Unfortunately that is something the courts would have to decide. I am of the view that the wording is so uncertain that the 2 week rule should apply. But unfortuntely where you are a lodger there is no deposit protection thus none of those benefits, so if LL retains deposit then you maybe forced to go through the route of court application.
                [I]The opinions I give are simply my opinions and interpretations of what I have learnt, in numerous years as a property professional, I would not rely upon them without consulting with a paid advisor and providing them with all the relevant facts[I]

                Comment


                  #9
                  am i officially classed as a lodger then? I thought i was a tenant as i have signed a "tenancy agreement".

                  i have a live in property manager, the owner of the property lives in America

                  Comment


                    #10
                    Originally posted by roblea View Post
                    “Tenant must give 2 weeks notice if planning to vacate the property, Then will have 4 weeks to find alternative accommodation as a months rent was paid as a deposit”
                    Oh dear!

                    Read strictly we have to wonder if this is a provision about giving notice to end the arrangement at all. As has been pointed out, as soon as the tenant is planning to leave he has to "give notice" but it is not specified exactly what it is that he has to give notice of. Does the word "then" kick in immediately, so that the tenant has four weeks to find alternative accommodation, or when the two weeks has expired? It only says that the tenant must find alternative accommodation, not take it up.

                    If we go by the tenor of the wording I suppose we have to take it that it is a notice to quit provision and I would interpret it as a requirement to give four weeks notice. In any event not lot less than four weeks notice has to be given by law, unless the "living in Property manager" is the landlord - see section 5 of the Protection from Eviction Act 1977.

                    Comment

                    Latest Activity

                    Collapse

                    • Reply to Winter of Unpaid Bills
                      by JBJ01
                      While many on here worked their socks off for years during the day and then evenings and weekends putting their money into property, many others decided to live for the day and have total disregard for the future and what it may bring.

                      Heading off to graft on house renovations in the afternoon,...
                      11-08-2022, 05:17 AM
                    • Winter of Unpaid Bills
                      by jpucng62
                      Does anyone think their tenants are ready for the huge rises in energy bills this winter? Given that unit prices are expected to more than double from where we are now (and that is a big rise already) does anyone think tenants really have a grasp on this?

                      With mortgage rates going up fast...
                      10-08-2022, 10:50 AM
                    • Reply to Winter of Unpaid Bills
                      by SouthernDave
                      Good point...
                      10-08-2022, 19:09 PM
                    • Reply to Winter of Unpaid Bills
                      by DPT57
                      I'm more concerned at the possibility of a winter of unheated rental properties and then the tenants expecting me to deal with the resultant mold.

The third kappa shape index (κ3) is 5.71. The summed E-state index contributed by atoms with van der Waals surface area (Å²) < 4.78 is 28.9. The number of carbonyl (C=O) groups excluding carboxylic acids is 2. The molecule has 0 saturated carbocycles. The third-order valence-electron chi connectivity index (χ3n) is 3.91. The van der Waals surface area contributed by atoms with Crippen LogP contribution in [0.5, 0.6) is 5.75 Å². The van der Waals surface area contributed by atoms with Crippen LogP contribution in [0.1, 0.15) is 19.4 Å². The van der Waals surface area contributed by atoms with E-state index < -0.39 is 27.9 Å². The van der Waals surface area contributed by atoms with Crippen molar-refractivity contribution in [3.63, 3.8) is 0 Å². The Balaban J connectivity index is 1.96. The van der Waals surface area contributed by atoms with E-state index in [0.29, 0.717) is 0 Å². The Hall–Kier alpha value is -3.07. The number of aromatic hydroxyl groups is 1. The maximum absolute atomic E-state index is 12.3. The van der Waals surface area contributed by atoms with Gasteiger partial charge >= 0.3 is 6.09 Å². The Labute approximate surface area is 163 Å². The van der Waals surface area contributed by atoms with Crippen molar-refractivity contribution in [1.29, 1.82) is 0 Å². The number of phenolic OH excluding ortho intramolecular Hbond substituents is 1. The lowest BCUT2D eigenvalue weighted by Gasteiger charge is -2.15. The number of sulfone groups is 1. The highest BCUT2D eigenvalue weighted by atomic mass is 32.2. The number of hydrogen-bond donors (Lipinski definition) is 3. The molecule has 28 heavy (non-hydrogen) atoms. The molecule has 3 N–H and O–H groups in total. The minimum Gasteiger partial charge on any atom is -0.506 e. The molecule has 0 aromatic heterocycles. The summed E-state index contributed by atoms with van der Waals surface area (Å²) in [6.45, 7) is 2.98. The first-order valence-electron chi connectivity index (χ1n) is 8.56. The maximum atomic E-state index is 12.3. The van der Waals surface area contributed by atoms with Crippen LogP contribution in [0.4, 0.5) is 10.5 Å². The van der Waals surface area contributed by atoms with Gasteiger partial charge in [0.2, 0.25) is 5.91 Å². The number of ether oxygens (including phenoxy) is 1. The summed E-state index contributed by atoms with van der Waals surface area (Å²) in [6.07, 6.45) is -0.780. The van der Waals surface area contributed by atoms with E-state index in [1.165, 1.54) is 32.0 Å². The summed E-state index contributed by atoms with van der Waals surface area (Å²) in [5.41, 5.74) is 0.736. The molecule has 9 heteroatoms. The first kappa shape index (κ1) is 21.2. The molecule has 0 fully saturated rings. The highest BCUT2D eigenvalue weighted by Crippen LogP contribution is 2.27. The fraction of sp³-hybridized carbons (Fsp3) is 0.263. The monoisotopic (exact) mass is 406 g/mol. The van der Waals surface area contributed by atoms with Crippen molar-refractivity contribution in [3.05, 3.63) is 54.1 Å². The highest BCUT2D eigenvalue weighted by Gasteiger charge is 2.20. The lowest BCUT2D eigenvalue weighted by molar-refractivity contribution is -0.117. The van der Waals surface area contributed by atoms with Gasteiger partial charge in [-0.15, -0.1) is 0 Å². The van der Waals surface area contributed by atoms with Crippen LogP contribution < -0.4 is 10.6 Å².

10-08-2022, 19:04 PM
                    • Reply to Dps deposit
                      by Codger
                      I think the deposit of five weeks rent is more trouble than its worth. Not taking deposits means being a bit more selective in choosing tenants.
                      Considering the value of the asset the tenants are trusted with the deposit rules are crazy. But thats only one of the red tape obstacles to being a...
                      10-08-2022, 18:22 PM
                    • Dps deposit
                      by Jm1972
                      Hi All,

                      i would be grateful if I could get some help please.

                      I got an estate agents to find me a tenant and do all the paperwork and get proof of service for everything, tenant moved in and paid deposit just over a week ago.

                      The estate agents took the deposit from...
                      08-08-2022, 22:40 PM
                    • Reply to Winter of Unpaid Bills
                      by jpkeates
                      The daft thing is that because people will owe them the money, it won't even affect the energy company profits.
                      10-08-2022, 16:52 PM
                    • Reply to Dps deposit
                      by jpkeates
                      Looking after a significant amount of someone else's money is not a trivial undertaking.

                      I spent most of my career designing and building business solutions to replace manual processes.
                      So I have a reasonable idea of what's possible.

                      There's nothing in it but downside...
                      10-08-2022, 16:50 PM
                    • Reply to Winter of Unpaid Bills
                      by Hudson01
                      As said the idea of simply not paying is in the realms of crazy. They can get a warrant and fit a pre-payment meter to the house without your consent, i understand they will not be able to do this with everyone but the message will soon go out if they target the 1st few thousand, and as said your credit...
                      10-08-2022, 16:47 PM
                    • Reply to Dps deposit
                      by gnvqsos
                      You accept and defer ,and I take the view that the DPS could set up a programme where the incoming receipt of fund(and email details) could trigger the transmission of information relating to the DPS, and its processes. It means there is one less thing to go wrong. I like an easier life and do not take...
                      10-08-2022, 16:29 PM
                    Working...
                    X